Monday, November 1, 2010

I Went to a Show: Pond at Satyricon (October 23, 2010)

Dreams really do come true.

Pond, one of the most tragically underrated bands of the 90's (see my gushing here, here, and here) broke up 13 years ago, and since then, they've played one reunion show, which was at the Crystal Ballroom about five years ago. (It was a Portland 90's bash - the other bands on the bill were Crackerbash, Sprinkler, and Hazel.) We were shocked that they played that gig, and were positive it would be a one-time thing. It's not that their breakup seemed particularly acrimonious, or that they clearly had beef with each other, I just always got the vibe that the band was something that the individual members were looking to put behind them. The first reunion gig was brief shining light, and we bathed in it while we could.

It's a shame that it took Portland's legendary Satyricon club closing its doors forever to bring the band back from the dead one more time, and in a perfect world, that certainly wouldn't have been part of the deal. So, am I glad Satyricon is closing? Absolutely not. I've seen some really memorable shows there, and even played a few myself. I love(d) it there. Am I glad that Pond got back together for one more night? You have no idea. So, yes, the air was thick with bittersweetness that evening, but while the band played, it was nothing but goodness.

My brother was in town from AZ specifically to see the gig, so it felt like even more of an event to us. We got there promptly at 9, and the place was already packed. Thankfully I had will-called the shit out of some tickets, so we strolled right past the poor saps waiting for last-minute tix in the rain, and made our way inside. Good timing. Fellow old-school Portland sorta-weres M-99 opened the show about 10 minutes after we stepped inside. I'm not going to pretend like I'm familiar with any of their stuff. Never saw them back in the 90's. But they put on a fine show, and as the length of their set grew, it made me more and more hopeful that Pond would be allowed (and utilize) the same amount of time.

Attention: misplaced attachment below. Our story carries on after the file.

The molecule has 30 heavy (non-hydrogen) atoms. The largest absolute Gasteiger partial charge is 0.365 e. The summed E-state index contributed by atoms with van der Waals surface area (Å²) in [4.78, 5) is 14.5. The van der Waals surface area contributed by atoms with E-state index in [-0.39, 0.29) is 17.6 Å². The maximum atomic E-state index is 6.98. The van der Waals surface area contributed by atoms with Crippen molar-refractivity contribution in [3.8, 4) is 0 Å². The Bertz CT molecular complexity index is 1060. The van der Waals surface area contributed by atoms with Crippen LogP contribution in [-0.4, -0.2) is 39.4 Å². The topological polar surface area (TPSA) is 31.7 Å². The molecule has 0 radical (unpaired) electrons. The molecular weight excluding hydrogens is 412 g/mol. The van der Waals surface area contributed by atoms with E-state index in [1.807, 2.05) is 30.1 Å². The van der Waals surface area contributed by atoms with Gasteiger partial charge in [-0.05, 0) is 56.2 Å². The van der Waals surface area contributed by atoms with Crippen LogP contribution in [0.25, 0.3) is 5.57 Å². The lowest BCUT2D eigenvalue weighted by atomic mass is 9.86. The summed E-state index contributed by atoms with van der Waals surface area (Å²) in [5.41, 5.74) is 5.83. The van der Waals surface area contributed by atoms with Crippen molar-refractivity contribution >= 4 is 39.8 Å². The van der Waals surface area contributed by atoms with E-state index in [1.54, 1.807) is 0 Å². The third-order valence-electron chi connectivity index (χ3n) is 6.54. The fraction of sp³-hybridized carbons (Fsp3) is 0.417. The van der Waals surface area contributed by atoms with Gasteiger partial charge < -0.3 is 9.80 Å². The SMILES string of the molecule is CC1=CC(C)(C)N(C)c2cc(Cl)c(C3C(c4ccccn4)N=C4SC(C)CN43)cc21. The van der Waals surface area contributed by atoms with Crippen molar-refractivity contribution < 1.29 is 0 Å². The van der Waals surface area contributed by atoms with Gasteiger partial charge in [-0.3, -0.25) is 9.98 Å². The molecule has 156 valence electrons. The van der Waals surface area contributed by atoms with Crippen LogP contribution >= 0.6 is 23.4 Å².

M-99 played for probably about an hour, and they were fun to take in. But we were antsy for the main attraction. When they finished up and Pond drummer Dave Triebwasser started setting up his drums, we were certifiably giddy. Triebwasser looks about the same as he did in the 90's, though he was peering out over some glasses, which made him look comically elderly. Good stuff. Charlie Campbell and Chris Brady followed, and they too have yet to be severely ravaged by age. Not that it would matter, but it's nice to see the Pond guys still looking spry. Anyway.They attempted to start the show by barreling into "Van," and that would have been super-sweet had Brady's bass not been cutting in and out. So, they had to start it over, and they eventually got through it, though it was a bit timid. Their second number was also hindered by minor technical glitches, but after that, they rolled hard into the old favorites and, for a band that's played twice live in the last 13 years, they sounded fantastic.

I'm terrible at remembering setlists, so I'm hoping some of my faithful readers can help me recreate it. Usually I nerd out and type it into my phone, but I could barely move. Snapping these shitty photos was dicey. This I do know: They played "Twins," "Spots," "Sideroad," "Young Splendor," "Glass Sparkles in Their Hair," "Spokes," "One Day in the Future," "Grinned," "Moth," and "Agatha." You guys will have to help me with the rest.

Everyone expected them to close with "Filler;" they did not. No one ever expected them to play "Moth;" they did. It's little things like that that make shows like doubly fun. You never know what the band's going to come out and do. I didn't expect to see Chris Brady taking pulls off a fifth of Jim Beam during the show, but there he was, chugging away. I didn't know that the Trieb drummed barefoot, until I saw him putting his shoes back on at the end of the set. What a Stallion.

I could have watched them all night. Unfortunately, they played for about 45 min. But it was a wonderful 45 min., and when they played "Agatha" and let all the fanboys sing the outro, it was a damn fine thing to be a part of. I'm really happy this show happened (again, wish it were under better circumstances), and I'm really happy I got to be a part of it.

And now I'm even more happy, because I just found this YouTube channel that has what seems to be video of the entire show. I love these times we live in. I guess that takes care of my setlist problem. Whatever.

We can discuss all this further in the comments. Let the praise begin.

Oh, here's the setlist dude has listed on his YouTube page:

Perfect Four
Young Splendor
One Day In The Future
Glass Sparkles In Their Hair

Sound right?

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